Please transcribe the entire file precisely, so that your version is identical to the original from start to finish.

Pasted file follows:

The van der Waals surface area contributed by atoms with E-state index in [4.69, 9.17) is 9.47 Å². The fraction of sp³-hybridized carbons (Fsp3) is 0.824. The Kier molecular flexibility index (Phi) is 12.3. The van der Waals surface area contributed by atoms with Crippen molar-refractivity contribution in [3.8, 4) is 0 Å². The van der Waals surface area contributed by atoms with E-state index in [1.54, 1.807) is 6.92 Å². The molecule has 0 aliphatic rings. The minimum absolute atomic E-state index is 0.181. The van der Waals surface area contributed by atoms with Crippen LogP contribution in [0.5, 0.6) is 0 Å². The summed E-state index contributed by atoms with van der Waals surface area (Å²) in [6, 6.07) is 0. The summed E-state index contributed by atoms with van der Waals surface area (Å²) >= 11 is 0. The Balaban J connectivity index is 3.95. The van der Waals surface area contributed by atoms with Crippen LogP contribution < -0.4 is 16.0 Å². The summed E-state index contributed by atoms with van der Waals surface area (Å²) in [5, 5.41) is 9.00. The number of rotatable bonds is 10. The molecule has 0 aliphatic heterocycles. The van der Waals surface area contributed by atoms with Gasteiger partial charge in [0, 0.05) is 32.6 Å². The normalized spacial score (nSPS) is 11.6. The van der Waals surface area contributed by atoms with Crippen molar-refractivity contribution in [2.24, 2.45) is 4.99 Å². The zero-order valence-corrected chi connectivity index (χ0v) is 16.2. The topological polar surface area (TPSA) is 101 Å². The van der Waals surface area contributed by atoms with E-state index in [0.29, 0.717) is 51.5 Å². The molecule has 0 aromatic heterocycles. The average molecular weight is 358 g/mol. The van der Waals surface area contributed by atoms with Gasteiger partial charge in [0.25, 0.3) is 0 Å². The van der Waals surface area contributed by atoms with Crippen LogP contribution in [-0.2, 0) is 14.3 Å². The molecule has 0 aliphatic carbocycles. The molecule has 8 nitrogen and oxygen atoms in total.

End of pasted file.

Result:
The van der Waals surface area contributed by atoms with E-state index in [4.69, 9.17) is 9.47 Å². The fraction of sp³-hybridized carbons (Fsp3) is 0.824. The Kier molecular flexibility index (Phi) is 12.3. The van der Waals surface area contributed by atoms with Crippen molar-refractivity contribution in [3.8, 4) is 0 Å². The van der Waals surface area contributed by atoms with E-state index in [1.54, 1.807) is 6.92 Å². The molecule has 0 aliphatic rings. The minimum absolute atomic E-state index is 0.181. The van der Waals surface area contributed by atoms with Crippen LogP contribution in [0.5, 0.6) is 0 Å². The summed E-state index contributed by atoms with van der Waals surface area (Å²) in [6, 6.07) is 0. The summed E-state index contributed by atoms with van der Waals surface area (Å²) >= 11 is 0. The Balaban J connectivity index is 3.95. The van der Waals surface area contributed by atoms with Crippen LogP contribution < -0.4 is 16.0 Å². The summed E-state index contributed by atoms with van der Waals surface area (Å²) in [5, 5.41) is 9.00. The number of rotatable bonds is 10. The molecule has 0 aliphatic heterocycles. The van der Waals surface area contributed by atoms with Gasteiger partial charge in [0, 0.05) is 32.6 Å². The normalized spacial score (nSPS) is 11.6. The van der Waals surface area contributed by atoms with Crippen molar-refractivity contribution in [2.24, 2.45) is 4.99 Å². The zero-order valence-corrected chi connectivity index (χ0v) is 16.2. The topological polar surface area (TPSA) is 101 Å². The van der Waals surface area contributed by atoms with E-state index in [0.29, 0.717) is 51.5 Å². The molecule has 0 aromatic heterocycles. The average molecular weight is 358 g/mol. The van der Waals surface area contributed by atoms with Gasteiger partial charge in [0.25, 0.3) is 0 Å². The van der Waals surface area contributed by atoms with Crippen LogP contribution in [-0.2, 0) is 14.3 Å². The molecule has 0 aliphatic carbocycles. The molecule has 8 nitrogen and oxygen atoms in total.